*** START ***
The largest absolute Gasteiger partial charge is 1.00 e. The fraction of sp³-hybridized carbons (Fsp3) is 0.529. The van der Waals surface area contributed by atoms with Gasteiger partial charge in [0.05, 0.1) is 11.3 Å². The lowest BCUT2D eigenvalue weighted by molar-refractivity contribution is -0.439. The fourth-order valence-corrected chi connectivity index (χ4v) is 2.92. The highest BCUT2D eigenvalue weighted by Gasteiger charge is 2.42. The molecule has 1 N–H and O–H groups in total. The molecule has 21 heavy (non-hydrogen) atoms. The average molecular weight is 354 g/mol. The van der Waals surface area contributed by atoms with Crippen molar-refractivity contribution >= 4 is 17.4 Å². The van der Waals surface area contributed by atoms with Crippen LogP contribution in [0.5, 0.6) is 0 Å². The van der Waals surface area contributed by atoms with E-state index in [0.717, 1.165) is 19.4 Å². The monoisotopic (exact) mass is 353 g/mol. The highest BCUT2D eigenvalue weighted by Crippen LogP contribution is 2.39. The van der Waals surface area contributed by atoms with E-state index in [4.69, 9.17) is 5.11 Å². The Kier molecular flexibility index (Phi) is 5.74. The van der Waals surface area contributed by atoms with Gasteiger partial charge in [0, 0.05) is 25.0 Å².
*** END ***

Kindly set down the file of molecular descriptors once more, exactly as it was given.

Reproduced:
The largest absolute Gasteiger partial charge is 1.00 e. The fraction of sp³-hybridized carbons (Fsp3) is 0.529. The van der Waals surface area contributed by atoms with Gasteiger partial charge in [0.05, 0.1) is 11.3 Å². The lowest BCUT2D eigenvalue weighted by molar-refractivity contribution is -0.439. The fourth-order valence-corrected chi connectivity index (χ4v) is 2.92. The highest BCUT2D eigenvalue weighted by Gasteiger charge is 2.42. The molecule has 1 N–H and O–H groups in total. The molecule has 21 heavy (non-hydrogen) atoms. The average molecular weight is 354 g/mol. The van der Waals surface area contributed by atoms with Crippen molar-refractivity contribution >= 4 is 17.4 Å². The van der Waals surface area contributed by atoms with Crippen LogP contribution in [0.5, 0.6) is 0 Å². The van der Waals surface area contributed by atoms with E-state index in [0.717, 1.165) is 19.4 Å². The monoisotopic (exact) mass is 353 g/mol. The highest BCUT2D eigenvalue weighted by Crippen LogP contribution is 2.39. The van der Waals surface area contributed by atoms with E-state index in [4.69, 9.17) is 5.11 Å². The Kier molecular flexibility index (Phi) is 5.74. The van der Waals surface area contributed by atoms with Gasteiger partial charge in [0, 0.05) is 25.0 Å².